The Scotsman goes big this morning on a story revealing that John Swinney has admitted accidentally misinterpreting a report from Lloyds Banking Group which said that the oil and gas industry would create 34,000 new jobs in the UK over the next two years. A Scottish Government paper in July originally said the jobs would all come to Scotland, but the error was corrected within three days.
While most papers give the issue a couple of short lines, the Scotsman runs the news twice, once in a substantial article of its own and also (for some reason we can’t quite fathom) as a sizeable addendum tacked onto its lead story about Henry McLeish criticising the relentless negativity of the No campaign.
The Scotsman is quite right to highlight this embarrassing clanger. After all, what sort of hapless bumbling idiot could have published something which misinterpreted the Lloyds report as referring to solely Scottish jobs?
Whoops. (The Scotsman has not yet corrected its error, now over five months old.)
The piece carries a quote from the Scottish Government which doesn’t actually mention the 34,000 figure at all. But the Scotsman also notes of the study’s findings:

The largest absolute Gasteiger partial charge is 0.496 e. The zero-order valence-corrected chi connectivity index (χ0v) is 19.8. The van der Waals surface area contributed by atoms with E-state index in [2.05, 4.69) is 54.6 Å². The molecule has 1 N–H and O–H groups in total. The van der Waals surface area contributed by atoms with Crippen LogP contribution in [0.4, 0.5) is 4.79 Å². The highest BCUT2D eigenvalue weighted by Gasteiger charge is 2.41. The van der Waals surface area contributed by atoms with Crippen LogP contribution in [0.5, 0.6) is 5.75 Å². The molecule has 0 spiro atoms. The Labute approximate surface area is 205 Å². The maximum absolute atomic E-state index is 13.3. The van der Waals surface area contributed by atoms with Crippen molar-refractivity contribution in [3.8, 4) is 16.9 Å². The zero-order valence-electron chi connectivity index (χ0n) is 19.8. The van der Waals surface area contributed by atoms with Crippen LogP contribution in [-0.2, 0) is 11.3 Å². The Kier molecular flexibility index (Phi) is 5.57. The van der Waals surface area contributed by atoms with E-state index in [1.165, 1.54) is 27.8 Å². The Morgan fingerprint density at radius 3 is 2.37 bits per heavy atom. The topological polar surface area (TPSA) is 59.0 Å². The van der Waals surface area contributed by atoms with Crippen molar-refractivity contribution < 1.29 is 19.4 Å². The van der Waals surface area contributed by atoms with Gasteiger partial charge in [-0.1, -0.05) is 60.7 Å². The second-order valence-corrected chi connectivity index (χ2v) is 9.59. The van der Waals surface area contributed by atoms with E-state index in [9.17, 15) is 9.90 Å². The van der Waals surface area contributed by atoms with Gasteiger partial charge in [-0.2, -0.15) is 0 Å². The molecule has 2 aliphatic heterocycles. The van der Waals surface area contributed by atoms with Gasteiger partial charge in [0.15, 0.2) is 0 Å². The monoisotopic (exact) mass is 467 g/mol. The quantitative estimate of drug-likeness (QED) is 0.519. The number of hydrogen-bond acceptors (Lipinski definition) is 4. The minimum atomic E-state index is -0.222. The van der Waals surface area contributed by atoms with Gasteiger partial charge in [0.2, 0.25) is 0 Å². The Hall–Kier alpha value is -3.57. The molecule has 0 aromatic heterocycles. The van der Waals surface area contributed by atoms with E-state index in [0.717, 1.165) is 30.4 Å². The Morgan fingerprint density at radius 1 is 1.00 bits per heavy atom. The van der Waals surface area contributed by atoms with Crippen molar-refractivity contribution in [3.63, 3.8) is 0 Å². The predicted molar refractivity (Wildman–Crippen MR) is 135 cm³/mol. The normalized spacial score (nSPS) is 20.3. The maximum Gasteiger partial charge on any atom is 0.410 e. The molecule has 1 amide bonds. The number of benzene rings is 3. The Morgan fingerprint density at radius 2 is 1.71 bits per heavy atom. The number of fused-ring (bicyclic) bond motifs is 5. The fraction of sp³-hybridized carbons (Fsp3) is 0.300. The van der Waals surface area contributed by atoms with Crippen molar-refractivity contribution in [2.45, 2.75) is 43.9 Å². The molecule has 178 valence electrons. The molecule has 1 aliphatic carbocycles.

“Scottish oil and gas firms are more likely to expect growth than those south of the Border – with 83% expecting to see more business.
Scottish firms were more “expansionist” than English companies, it said, and were more likely to embrace diversification.”
We have no idea whether that means that 83% of the jobs are likely to come to Scottish companies, but with by far the biggest share of oil and gas industry employment being in Scotland, it certainly seems reasonable to assume that a large number will. The Times, for example, said of the report (our emphasis):
“Up to 34,000 jobs could be created by Britain’s oil and gas companies in the next two years, with most of the employment being created by companies based in Scotland, a survey of the industry has found.”
But by highlighting a weeks-old mistake which was almost immediately fixed – and which the Scotsman and others had also made – the paper has managed to turn an unequivocally positive story about increased investment and employment in a revived North Sea sector into an opportunity for the opposition parties to line up to attack the integrity and honesty of the Scottish Government, which they’ve gleefully seized.
Readers can arrive at their own conclusions.